In preparing myself to sit down and write a compelling piece about the ‘Zupta’ saga and that it has a negative impact of the rule of law in South Africa; which has a destabilising effect and is adding to the weakening of the rand value – I discover something on the radio that in my mind overshadows money talk. Nigeria’s house of representatives has submitted a bill for signing by its President, Goodluck Jonathan, that aims to ban same-sex marriage.
The president has ninety days within which to sign the bill, thereafter, it will automatically passed as law. While there is room for tactical maneuvering, it seems unlikely that this bill will received any push back.
What is concerning is that when presented with the issue of human rights, the counter argument (the argument for the passing of this bill) is that in the animal kingdom, one does not find same sex orientation and that while we are superior to animals, we as humans have even less grounds for such behaviour. Any person familiar with this will know that homosexuality does occur quite notably among animals, moreover – if we are superior, why is the action or inaction of animals any justification for action or inaction among humans? This by no means refutes the fact that human rights – which is inalienable by all means – is grossly being transgressed here.
Those who engage in same sex marriage can face up to fourteen year of imprisonment, should President Jonathan sign this bill.
There seems to be no real opposition in the civil or non-governmental sphere in Nigeria and the reason therefore seems to be that there is a so-called understanding across the board that same sex marriage is fundamentally wrong and any support therefore will humiliate the families and communities of those who openly oppose it…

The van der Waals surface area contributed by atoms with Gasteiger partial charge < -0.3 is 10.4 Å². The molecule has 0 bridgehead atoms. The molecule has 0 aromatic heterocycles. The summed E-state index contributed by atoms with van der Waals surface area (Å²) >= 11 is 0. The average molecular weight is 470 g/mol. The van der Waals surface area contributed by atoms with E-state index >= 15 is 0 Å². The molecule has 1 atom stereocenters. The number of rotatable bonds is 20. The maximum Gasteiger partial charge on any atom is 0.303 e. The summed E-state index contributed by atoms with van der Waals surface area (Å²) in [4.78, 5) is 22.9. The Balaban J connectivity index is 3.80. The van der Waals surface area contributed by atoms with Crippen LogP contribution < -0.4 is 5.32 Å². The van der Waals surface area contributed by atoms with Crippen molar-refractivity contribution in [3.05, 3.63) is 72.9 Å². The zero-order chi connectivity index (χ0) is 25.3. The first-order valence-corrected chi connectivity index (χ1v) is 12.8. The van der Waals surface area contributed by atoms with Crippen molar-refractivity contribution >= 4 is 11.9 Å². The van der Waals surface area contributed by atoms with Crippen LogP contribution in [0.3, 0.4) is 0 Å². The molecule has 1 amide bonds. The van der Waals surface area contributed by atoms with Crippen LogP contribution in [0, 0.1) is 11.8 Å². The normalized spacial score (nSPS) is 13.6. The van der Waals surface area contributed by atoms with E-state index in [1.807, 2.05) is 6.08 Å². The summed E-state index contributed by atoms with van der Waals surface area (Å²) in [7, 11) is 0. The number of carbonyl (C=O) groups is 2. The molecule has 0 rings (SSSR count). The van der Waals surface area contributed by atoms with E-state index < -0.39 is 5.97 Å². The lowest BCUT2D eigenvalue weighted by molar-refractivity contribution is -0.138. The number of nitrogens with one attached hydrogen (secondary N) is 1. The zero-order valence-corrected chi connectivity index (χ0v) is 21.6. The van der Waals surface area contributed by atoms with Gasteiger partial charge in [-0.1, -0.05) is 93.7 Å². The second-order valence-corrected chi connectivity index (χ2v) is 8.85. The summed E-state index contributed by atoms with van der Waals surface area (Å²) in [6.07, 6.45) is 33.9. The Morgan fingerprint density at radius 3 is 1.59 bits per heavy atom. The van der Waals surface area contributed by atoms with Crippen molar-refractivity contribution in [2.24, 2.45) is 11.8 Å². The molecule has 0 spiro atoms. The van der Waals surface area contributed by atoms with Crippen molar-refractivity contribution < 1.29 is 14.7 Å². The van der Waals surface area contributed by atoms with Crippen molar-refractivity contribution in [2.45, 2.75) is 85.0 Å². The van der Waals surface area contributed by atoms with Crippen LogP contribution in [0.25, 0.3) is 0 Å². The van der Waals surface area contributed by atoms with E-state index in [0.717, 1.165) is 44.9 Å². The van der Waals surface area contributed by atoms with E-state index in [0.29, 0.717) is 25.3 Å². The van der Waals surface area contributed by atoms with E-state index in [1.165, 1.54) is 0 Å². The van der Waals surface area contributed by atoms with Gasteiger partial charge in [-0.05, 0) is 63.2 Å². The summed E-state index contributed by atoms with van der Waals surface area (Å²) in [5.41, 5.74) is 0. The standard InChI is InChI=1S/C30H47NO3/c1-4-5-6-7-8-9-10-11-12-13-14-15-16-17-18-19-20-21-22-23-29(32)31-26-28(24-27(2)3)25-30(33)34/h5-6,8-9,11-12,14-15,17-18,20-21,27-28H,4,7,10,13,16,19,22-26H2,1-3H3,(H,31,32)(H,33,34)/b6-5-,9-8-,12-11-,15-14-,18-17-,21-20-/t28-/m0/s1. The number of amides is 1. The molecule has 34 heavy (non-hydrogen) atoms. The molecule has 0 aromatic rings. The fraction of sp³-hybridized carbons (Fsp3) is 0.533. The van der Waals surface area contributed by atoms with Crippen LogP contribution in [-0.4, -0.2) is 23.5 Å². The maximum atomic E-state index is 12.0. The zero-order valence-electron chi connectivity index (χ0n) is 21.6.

Already, there are talks that the United States of America will withdraw its financial aid that it gives to Nigeria, in its fight against HIV/AIDS; upon the signing of this bill. We are all aware that Nigeria and South Africa are leading nations of development in Africa, especially in their regions (ECOWAS and SADC) respectively and we are also aware that based upon this fact, South Africa and Nigeria are building relations to facilitate trade and attempting to set a developmental precedent for the rest of Africa. How is this bill going to impact upon the relations between South Africa and Nigeria, when South Africa is a society that has made strides and been among the global pioneers of the legitimization and legalization of same sex marriages?
Africa, a continent where there is no shortage of conflict and human suffering, can we really afford to regress in our capacity to accept one another; be that difference based on race, ethnicity, nationality, culture, language or sexual orientation. Let me state that my labelling homosexuality as ‘different’ is in itself problematic – in that the only difference is sexual preference and that is a private matter that ought to be respected and left up to the individual to decide.
In the wake of France’s legalisation of same-sex marriage, Nigeria’s strides to making same sex marriage a criminal act that is punishable will have far reaching effects not only in economic terms but also in the perception of Africa on a global scale.
Please let me know your thoughts on the matter @AnnekeScheepers on twitter